The top of Dock 4 was too dangerous to explore, but this panorama gives you an idea of the view (and how rotten the wood was).
Looking across the catwalk behind the ore chutes, when they were up, and at the top of the ore chutes during loading.
The texture of the cracking poured concrete ore pocket is somewhere between stone and driftwood.
A diesel crane and conveyor belt tripper are the major pieces of equipment that dominate the dock.
Looking toward Duluth from the top of a Dock 1 light tower. NP Dock 1 is on the left… an earlier competitor to Allouez. The stars reflect on Lake Superior.
I wonder how sheltered workers on this mid-level catwalk that follows the ore chutes is in storms. Note the chunks of concrete stuck in the catwalk grates–the pockets (right) are falling apart.
Water turned the taconite powder into a rusty, slippery paste… everywhere the water pooled up, doubling the beauty from certain special angles.
As wind and currents moved the ice around between the ore docks, the sounds of crunching echoed through the otherwise quiet bar.
The ice around the dock, compressed by the waves, was less clear than the open ice.
Exploring Dock 4 was a very different experience, since it was almost all metal.
Storms and waves, focused by the Port of Wisconsin entry have focused the faces to tear-up these boards below.
This building stood on stilts until it was demolished. The top floor handled radio traffic to boats and trains. The bottom floor had locker rooms, records, and a lunchroom.
This was taken before the top of the docks really started to rot-out; now this stretch past the crane is distinctly unsafe to cross. Still, you can’t beat the view of Dock #2 winding into the distance, where the approach is chopped-off before the yard used to extend.
Winter skies over Allouez Bay. From a distance, it looks almost fragile.
Looking out of the American diesel crane at the gantry crane that ran the length of the dock.
Originally, this part of the dock was reserved for the weather station.
The turned rail was to prevent runaway cars from going over the end of the dock and into the lake.
The conveyor belt prevented cranes from accessing the left side of the dock, so cranes were mounted to the gantry crane to maintain the ore chutes on the side.
Shadows of the timberwork and cribbing are cast across cracked lake ice. My footprints follow cat tracks.
A panorama of the dock buildings, before the left one was demolished.
Snow flies across the frame as the sunken cribbing freezes bellow the concrete.
A long exposure in the crane cab at sunset throws a bit of color into the bleak yellow glows between the windows and car shaker.
The approach to Dock 4 is long demolished, so it is only accessible when the lake freezes.
Like a grave marker, a single post remembers where Dock 3 stood on the bay.
We people are so small.
The side of the maintenance shops, still home to several disassembled electric carts.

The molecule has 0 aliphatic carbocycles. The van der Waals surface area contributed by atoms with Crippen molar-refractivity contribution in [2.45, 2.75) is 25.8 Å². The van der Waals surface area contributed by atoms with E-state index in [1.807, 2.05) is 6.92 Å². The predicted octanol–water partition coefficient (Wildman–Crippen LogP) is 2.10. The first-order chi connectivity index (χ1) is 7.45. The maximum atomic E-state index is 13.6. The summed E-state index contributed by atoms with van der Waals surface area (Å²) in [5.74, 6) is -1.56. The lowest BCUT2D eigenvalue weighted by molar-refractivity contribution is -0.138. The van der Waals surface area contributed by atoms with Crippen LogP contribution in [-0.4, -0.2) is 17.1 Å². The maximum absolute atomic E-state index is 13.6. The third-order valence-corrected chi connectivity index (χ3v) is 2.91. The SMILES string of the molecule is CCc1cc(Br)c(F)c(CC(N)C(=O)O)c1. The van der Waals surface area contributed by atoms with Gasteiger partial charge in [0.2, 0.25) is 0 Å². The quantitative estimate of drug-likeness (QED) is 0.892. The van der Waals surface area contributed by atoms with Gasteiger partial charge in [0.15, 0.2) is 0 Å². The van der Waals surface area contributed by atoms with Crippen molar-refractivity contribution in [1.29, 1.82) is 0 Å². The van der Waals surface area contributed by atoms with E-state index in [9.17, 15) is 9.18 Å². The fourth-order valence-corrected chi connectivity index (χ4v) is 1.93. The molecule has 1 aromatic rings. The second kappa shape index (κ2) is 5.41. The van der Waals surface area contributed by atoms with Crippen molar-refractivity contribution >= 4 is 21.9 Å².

Allouez had already suffered one major fire. It didn’t need another–especially under Dock 1’s wooden approach.
When the lake levels were especially low, the pilings of Dock 3 that are usually underwater were clearly visible between Dock 2 and Dock 4.
The Big Dipper brought its friends into view, and the best seat is 80-feet up.
Negative twenty looks much warmer in retrospect, wouldn’t you say? Taken through the window of a gantry crane cab.
A big door into the fire pump room.
The top of the docks are so rotten in places that you can see the lake through the boards. In the foreground you can see the controls for the chutes, which work on a clutch.
From bottom to top: The demolished Dock 3, the abandoned Dock 4, and the active BNSF Taconite Dock.
Graffiti by a crew member of the Algolake.
Circa-1960s graffiti. Someone got their ass kicked.
On top of the light hoop, 160-feet up, a ship comes into port, ready to load-up. If you look really close, you can see my shadow cast on the dock below, courtesy of the full moon.
The crane on Dock 2, as seen from Dock 4 right after sunset. Notice the old light tower is warped.
Below Dock 2 is a set of fire pumps.
Wind took the spring melt on the trees growing in taconite pellets and made it airborne. Loading chutes in the background.
Standing next to the now-demolished records room.
The ice reflects the blue sky on the rust. The sunset blasts through the concrete pillars holding it all up.
Taken from the arm of the pocket loader–note the tree growing out of the conveyor belt. Often where you see old piles of taconite, trees are springing up. The byproducts of the pelletization process break down and make a really fertile mix, especially with all the iron content!
Camera: Voigtlander Bessa Film: Acros 100
Where the approach meets the dock.
The conveyor between the shore and Dock 2. Note the gap in the aerial walkway that used to connect Dock 4 to the rest of the complex.
A big sign marks where the elevated walkway is severed where Dock 2 used to meet Dock 3, now gone.
Part of the system below Dock 2.
(1906). The Railway age, 42. Retrieved from http://books.google.com/books?id=t4FNAAAAYAAJ
$2,000,000 area ore dock jobs planned. (1951, December 9). Duluth News Tribune
Addison, D.D. (2002). Ore docks of lake superior photo archive . Hudson, WI: Iconografix.
King, F.A. (1972). The missabe road: the duluth, missabe and iron range railway. Minneapolis, MN: University of Minnesota Press.
Mining and engineering world, . (1907). Mining and engineering world, 27. Retrieved from http://books.google.com/books?pg=PA43
Porter, R., & Addison, D.D. (2009). Kelly lake to allouez: transporting iron ore on the great northern railroad . Expert Publishing Inc.
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